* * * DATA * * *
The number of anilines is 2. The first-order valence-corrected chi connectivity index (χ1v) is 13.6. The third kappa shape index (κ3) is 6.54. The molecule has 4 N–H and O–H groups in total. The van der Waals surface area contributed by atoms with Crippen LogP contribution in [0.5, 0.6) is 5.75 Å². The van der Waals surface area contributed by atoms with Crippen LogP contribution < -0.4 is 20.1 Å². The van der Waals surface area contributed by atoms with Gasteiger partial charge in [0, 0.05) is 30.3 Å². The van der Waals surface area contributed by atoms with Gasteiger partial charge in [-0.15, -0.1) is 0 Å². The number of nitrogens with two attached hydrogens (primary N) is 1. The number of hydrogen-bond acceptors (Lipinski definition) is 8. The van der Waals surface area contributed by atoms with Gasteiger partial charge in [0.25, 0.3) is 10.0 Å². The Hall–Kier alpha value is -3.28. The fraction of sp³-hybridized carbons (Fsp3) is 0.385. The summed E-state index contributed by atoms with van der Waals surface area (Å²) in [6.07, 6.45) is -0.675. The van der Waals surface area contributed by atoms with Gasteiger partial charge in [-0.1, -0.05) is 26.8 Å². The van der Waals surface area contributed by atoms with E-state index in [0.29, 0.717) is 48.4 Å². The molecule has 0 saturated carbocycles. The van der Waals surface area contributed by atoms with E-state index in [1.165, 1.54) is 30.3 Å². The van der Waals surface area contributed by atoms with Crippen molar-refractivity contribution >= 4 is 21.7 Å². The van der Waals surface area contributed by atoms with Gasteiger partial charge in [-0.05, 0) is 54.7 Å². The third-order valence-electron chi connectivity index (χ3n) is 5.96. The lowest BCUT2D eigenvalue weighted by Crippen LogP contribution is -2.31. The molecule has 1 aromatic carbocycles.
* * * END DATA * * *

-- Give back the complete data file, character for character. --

The number of anilines is 2. The first-order valence-corrected chi connectivity index (χ1v) is 13.6. The third kappa shape index (κ3) is 6.54. The molecule has 4 N–H and O–H groups in total. The van der Waals surface area contributed by atoms with Crippen LogP contribution in [0.5, 0.6) is 5.75 Å². The van der Waals surface area contributed by atoms with Crippen LogP contribution < -0.4 is 20.1 Å². The van der Waals surface area contributed by atoms with Gasteiger partial charge in [0, 0.05) is 30.3 Å². The van der Waals surface area contributed by atoms with Gasteiger partial charge in [-0.15, -0.1) is 0 Å². The number of nitrogens with two attached hydrogens (primary N) is 1. The number of hydrogen-bond acceptors (Lipinski definition) is 8. The van der Waals surface area contributed by atoms with Gasteiger partial charge in [0.25, 0.3) is 10.0 Å². The Hall–Kier alpha value is -3.28. The fraction of sp³-hybridized carbons (Fsp3) is 0.385. The summed E-state index contributed by atoms with van der Waals surface area (Å²) in [6.07, 6.45) is -0.675. The van der Waals surface area contributed by atoms with Gasteiger partial charge in [-0.1, -0.05) is 26.8 Å². The van der Waals surface area contributed by atoms with E-state index in [0.29, 0.717) is 48.4 Å². The molecule has 0 saturated carbocycles. The van der Waals surface area contributed by atoms with E-state index in [1.165, 1.54) is 30.3 Å². The van der Waals surface area contributed by atoms with Crippen molar-refractivity contribution >= 4 is 21.7 Å². The van der Waals surface area contributed by atoms with Gasteiger partial charge in [-0.05, 0) is 54.7 Å². The third-order valence-electron chi connectivity index (χ3n) is 5.96. The lowest BCUT2D eigenvalue weighted by Crippen LogP contribution is -2.31. The molecule has 1 aromatic carbocycles.